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March 1992

Colitis Induced by Nonsteroidal Anti-inflammatory Drugs: Report of Four Cases and Review of the Literature

Author Affiliations

From the Departments of Medicine (Drs Gibson and Ricotti) and Surgery (Dr Whitacre), Trumbull Memorial Hospital, Warren, Ohio.

Arch Intern Med. 1992;152(3):625-632. doi:10.1001/archinte.1992.00400150135025

In four patients, ulcerative disease of the colon developed while they were taking nonsteroidal anti-inflammatory drugs (NSAIDs). Clinical presentation and laboratory and colonoscopic findings were similar to those of inflammatory bowel disease. Review of the literature disclosed 74 additional cases of NSAID-induced colitis in adults. This is a rare but serious, sometimes fatal, complication of NSAID therapy. The elderly and those taking long-term NSAID therapy appear to be at highest risk. The pathogenesis is thought to be related to inhibition of intestinal prostaglandin synthesis. Whether some NSAIDs are more likely to induce colitis than others is not known. Since NSAIDs are so widely prescribed and some are available without a prescription, heightened awareness by physicians and the lay public will be important in reducing injury from this disease, both by prevention and earlier recognition.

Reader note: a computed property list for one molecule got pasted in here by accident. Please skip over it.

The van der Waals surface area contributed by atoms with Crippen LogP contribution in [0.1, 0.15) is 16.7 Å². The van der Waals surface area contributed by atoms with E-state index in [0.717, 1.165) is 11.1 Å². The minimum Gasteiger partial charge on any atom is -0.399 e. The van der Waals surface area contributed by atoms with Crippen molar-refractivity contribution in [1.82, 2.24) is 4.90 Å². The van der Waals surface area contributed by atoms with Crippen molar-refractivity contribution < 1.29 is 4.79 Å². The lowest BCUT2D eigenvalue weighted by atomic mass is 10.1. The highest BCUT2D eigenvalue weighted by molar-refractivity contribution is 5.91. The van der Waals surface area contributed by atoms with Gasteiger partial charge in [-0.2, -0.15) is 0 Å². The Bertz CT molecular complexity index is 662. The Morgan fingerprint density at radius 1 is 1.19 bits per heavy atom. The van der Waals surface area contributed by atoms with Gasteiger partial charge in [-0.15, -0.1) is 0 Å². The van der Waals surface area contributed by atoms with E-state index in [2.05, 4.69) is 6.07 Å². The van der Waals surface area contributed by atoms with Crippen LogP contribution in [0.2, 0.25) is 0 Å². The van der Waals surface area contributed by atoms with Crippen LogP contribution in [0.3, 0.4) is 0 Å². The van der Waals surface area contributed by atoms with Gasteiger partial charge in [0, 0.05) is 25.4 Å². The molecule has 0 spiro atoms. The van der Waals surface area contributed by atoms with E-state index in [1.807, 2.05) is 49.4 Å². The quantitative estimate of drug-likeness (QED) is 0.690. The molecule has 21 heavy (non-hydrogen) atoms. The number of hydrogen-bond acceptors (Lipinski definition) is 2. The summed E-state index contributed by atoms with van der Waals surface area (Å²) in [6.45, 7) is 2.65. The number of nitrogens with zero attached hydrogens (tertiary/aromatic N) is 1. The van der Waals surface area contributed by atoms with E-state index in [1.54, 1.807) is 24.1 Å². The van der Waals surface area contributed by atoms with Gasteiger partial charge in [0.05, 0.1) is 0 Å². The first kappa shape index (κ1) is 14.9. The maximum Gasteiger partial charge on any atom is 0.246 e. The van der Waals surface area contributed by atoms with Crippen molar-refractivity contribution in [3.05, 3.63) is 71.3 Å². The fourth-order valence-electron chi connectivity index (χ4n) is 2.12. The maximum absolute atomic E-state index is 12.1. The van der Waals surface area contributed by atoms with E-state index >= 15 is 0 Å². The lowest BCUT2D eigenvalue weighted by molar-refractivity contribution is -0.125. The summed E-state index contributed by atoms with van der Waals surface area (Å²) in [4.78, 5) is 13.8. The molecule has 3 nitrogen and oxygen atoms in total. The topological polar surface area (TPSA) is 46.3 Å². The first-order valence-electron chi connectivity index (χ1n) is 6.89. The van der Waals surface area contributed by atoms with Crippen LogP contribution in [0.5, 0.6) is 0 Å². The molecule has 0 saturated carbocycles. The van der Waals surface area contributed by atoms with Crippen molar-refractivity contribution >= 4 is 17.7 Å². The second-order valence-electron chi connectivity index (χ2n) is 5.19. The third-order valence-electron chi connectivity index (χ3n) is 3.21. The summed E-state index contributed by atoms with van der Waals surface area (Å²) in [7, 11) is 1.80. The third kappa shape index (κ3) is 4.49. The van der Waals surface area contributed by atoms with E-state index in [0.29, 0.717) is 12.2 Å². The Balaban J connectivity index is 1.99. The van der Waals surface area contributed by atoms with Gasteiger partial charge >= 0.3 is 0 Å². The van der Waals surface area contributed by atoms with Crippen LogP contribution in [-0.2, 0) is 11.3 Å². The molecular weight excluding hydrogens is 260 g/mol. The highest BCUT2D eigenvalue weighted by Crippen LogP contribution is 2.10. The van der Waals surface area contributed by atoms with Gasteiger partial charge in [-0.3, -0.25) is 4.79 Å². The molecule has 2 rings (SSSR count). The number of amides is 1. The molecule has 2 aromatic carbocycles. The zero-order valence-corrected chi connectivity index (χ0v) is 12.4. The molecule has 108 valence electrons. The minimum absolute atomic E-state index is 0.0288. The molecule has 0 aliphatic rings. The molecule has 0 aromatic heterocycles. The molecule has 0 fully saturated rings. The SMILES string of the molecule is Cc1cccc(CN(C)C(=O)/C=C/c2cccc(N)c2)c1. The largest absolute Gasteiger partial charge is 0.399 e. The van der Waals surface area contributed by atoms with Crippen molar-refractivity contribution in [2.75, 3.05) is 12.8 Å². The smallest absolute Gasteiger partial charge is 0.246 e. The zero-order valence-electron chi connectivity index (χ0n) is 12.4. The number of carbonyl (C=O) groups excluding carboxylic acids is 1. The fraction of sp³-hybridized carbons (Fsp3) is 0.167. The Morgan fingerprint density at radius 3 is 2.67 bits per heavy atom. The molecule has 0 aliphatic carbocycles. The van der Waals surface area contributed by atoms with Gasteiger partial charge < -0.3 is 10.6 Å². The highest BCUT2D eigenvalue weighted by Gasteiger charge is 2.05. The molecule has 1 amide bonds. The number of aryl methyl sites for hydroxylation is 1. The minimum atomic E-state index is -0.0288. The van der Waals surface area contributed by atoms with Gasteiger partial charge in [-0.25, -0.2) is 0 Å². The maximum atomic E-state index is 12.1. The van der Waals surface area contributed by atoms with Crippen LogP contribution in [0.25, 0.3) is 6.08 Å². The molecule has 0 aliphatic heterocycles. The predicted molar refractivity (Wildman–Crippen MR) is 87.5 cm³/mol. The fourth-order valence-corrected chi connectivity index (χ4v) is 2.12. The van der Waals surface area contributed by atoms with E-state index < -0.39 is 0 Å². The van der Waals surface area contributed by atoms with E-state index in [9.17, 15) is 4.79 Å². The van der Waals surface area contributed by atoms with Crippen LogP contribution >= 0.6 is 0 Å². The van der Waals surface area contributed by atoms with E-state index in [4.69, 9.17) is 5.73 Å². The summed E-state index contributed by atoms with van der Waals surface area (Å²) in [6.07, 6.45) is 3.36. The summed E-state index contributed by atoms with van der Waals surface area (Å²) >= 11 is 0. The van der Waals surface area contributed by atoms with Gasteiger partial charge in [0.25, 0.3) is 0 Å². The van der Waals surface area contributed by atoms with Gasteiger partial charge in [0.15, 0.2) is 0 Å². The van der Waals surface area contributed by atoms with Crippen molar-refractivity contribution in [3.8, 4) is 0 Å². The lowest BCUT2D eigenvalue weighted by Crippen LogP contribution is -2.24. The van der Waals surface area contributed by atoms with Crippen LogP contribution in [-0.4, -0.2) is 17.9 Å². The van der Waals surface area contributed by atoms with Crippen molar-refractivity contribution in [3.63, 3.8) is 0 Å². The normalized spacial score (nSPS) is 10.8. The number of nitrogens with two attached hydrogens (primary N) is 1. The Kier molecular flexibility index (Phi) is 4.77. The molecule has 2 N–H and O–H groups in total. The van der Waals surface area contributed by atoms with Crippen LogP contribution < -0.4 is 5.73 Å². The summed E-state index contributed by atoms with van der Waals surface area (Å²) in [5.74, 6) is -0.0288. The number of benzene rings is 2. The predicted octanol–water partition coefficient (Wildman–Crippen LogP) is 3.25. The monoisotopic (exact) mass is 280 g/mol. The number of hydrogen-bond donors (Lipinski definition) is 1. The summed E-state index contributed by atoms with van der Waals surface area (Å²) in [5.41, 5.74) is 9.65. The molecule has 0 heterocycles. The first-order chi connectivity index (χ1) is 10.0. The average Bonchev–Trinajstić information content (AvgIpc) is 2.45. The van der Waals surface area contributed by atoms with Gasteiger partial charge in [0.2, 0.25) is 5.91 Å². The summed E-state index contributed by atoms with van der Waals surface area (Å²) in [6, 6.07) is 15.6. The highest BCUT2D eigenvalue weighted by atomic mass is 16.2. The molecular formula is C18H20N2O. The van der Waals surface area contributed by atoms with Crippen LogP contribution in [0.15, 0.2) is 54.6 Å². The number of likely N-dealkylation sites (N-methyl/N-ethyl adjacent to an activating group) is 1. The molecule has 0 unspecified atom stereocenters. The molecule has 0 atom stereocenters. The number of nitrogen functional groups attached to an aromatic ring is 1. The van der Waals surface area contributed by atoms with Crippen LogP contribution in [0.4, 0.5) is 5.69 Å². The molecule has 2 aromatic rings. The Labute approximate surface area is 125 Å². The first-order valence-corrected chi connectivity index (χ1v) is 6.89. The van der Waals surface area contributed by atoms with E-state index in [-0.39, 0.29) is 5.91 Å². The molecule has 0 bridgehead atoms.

(Arch Intern Med. 1992;152:625-632)